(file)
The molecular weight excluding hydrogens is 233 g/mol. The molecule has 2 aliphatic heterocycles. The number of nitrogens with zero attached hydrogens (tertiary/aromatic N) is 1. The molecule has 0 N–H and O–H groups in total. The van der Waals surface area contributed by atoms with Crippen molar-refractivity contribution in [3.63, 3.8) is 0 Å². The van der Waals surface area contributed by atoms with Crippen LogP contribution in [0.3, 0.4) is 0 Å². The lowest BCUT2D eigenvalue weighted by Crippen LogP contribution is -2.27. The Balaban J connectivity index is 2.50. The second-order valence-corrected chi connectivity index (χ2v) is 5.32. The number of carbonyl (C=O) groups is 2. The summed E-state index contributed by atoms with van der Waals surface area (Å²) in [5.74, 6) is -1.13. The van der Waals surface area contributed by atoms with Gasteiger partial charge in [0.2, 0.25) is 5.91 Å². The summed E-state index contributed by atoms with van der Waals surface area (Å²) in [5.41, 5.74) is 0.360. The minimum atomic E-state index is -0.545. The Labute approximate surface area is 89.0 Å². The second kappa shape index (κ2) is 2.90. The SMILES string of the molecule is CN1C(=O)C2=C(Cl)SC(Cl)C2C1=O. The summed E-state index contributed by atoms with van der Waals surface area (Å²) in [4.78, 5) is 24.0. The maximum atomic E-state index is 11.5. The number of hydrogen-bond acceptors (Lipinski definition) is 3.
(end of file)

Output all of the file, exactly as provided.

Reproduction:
The molecular weight excluding hydrogens is 233 g/mol. The molecule has 2 aliphatic heterocycles. The number of nitrogens with zero attached hydrogens (tertiary/aromatic N) is 1. The molecule has 0 N–H and O–H groups in total. The van der Waals surface area contributed by atoms with Crippen molar-refractivity contribution in [3.63, 3.8) is 0 Å². The van der Waals surface area contributed by atoms with Crippen LogP contribution in [0.3, 0.4) is 0 Å². The lowest BCUT2D eigenvalue weighted by Crippen LogP contribution is -2.27. The Balaban J connectivity index is 2.50. The second-order valence-corrected chi connectivity index (χ2v) is 5.32. The number of carbonyl (C=O) groups is 2. The summed E-state index contributed by atoms with van der Waals surface area (Å²) in [5.74, 6) is -1.13. The van der Waals surface area contributed by atoms with Gasteiger partial charge in [0.2, 0.25) is 5.91 Å². The summed E-state index contributed by atoms with van der Waals surface area (Å²) in [5.41, 5.74) is 0.360. The minimum atomic E-state index is -0.545. The Labute approximate surface area is 89.0 Å². The second kappa shape index (κ2) is 2.90. The SMILES string of the molecule is CN1C(=O)C2=C(Cl)SC(Cl)C2C1=O. The summed E-state index contributed by atoms with van der Waals surface area (Å²) in [4.78, 5) is 24.0. The maximum atomic E-state index is 11.5. The number of hydrogen-bond acceptors (Lipinski definition) is 3.